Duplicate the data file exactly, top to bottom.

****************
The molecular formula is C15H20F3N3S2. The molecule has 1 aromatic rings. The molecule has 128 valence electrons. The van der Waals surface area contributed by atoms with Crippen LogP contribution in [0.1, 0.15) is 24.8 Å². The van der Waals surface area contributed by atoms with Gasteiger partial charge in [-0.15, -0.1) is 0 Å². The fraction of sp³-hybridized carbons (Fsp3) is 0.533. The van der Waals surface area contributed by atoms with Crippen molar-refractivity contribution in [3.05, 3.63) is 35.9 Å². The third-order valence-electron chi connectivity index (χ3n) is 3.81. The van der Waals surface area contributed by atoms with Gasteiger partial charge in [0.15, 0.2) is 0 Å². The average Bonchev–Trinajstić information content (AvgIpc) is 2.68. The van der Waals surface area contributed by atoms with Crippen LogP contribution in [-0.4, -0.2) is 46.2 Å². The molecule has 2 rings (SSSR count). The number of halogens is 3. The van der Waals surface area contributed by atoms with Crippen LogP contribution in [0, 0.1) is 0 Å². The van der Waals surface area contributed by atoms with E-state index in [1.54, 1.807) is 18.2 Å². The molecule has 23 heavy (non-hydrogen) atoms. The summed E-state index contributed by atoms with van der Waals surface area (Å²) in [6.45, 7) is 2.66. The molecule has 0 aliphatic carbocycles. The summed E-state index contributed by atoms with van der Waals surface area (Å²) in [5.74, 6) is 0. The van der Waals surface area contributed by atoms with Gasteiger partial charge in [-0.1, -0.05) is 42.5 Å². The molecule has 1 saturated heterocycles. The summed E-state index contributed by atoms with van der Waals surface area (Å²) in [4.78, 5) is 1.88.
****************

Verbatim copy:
The molecular formula is C15H20F3N3S2. The molecule has 1 aromatic rings. The molecule has 128 valence electrons. The van der Waals surface area contributed by atoms with Crippen LogP contribution in [0.1, 0.15) is 24.8 Å². The van der Waals surface area contributed by atoms with Gasteiger partial charge in [-0.15, -0.1) is 0 Å². The fraction of sp³-hybridized carbons (Fsp3) is 0.533. The van der Waals surface area contributed by atoms with Crippen molar-refractivity contribution in [3.05, 3.63) is 35.9 Å². The third-order valence-electron chi connectivity index (χ3n) is 3.81. The van der Waals surface area contributed by atoms with Gasteiger partial charge in [0.15, 0.2) is 0 Å². The average Bonchev–Trinajstić information content (AvgIpc) is 2.68. The van der Waals surface area contributed by atoms with Crippen LogP contribution in [-0.4, -0.2) is 46.2 Å². The molecule has 2 rings (SSSR count). The number of halogens is 3. The van der Waals surface area contributed by atoms with Crippen LogP contribution in [0, 0.1) is 0 Å². The van der Waals surface area contributed by atoms with E-state index in [1.54, 1.807) is 18.2 Å². The molecule has 23 heavy (non-hydrogen) atoms. The summed E-state index contributed by atoms with van der Waals surface area (Å²) in [6.45, 7) is 2.66. The molecule has 0 aliphatic carbocycles. The summed E-state index contributed by atoms with van der Waals surface area (Å²) in [5.74, 6) is 0. The van der Waals surface area contributed by atoms with Gasteiger partial charge in [-0.1, -0.05) is 42.5 Å². The molecule has 1 saturated heterocycles. The summed E-state index contributed by atoms with van der Waals surface area (Å²) in [4.78, 5) is 1.88.